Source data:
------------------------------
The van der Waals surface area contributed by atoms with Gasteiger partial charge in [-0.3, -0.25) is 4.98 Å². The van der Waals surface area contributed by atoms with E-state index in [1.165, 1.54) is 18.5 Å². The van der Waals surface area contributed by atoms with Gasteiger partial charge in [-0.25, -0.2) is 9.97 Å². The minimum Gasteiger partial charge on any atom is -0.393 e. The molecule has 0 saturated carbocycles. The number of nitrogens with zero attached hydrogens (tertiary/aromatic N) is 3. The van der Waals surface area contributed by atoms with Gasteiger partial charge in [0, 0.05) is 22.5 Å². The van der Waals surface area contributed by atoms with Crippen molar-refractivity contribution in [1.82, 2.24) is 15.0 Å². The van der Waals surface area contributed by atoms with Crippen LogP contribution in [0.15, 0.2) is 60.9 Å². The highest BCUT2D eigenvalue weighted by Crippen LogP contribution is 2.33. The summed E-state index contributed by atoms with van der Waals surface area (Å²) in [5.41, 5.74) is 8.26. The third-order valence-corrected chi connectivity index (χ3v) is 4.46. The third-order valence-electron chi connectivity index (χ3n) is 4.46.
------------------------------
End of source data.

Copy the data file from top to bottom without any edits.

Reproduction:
The van der Waals surface area contributed by atoms with Gasteiger partial charge in [-0.3, -0.25) is 4.98 Å². The van der Waals surface area contributed by atoms with E-state index in [1.165, 1.54) is 18.5 Å². The van der Waals surface area contributed by atoms with Gasteiger partial charge in [-0.25, -0.2) is 9.97 Å². The minimum Gasteiger partial charge on any atom is -0.393 e. The molecule has 0 saturated carbocycles. The number of nitrogens with zero attached hydrogens (tertiary/aromatic N) is 3. The van der Waals surface area contributed by atoms with Gasteiger partial charge in [0, 0.05) is 22.5 Å². The van der Waals surface area contributed by atoms with Crippen molar-refractivity contribution in [1.82, 2.24) is 15.0 Å². The van der Waals surface area contributed by atoms with Crippen LogP contribution in [0.15, 0.2) is 60.9 Å². The highest BCUT2D eigenvalue weighted by Crippen LogP contribution is 2.33. The summed E-state index contributed by atoms with van der Waals surface area (Å²) in [5.41, 5.74) is 8.26. The third-order valence-corrected chi connectivity index (χ3v) is 4.46. The third-order valence-electron chi connectivity index (χ3n) is 4.46.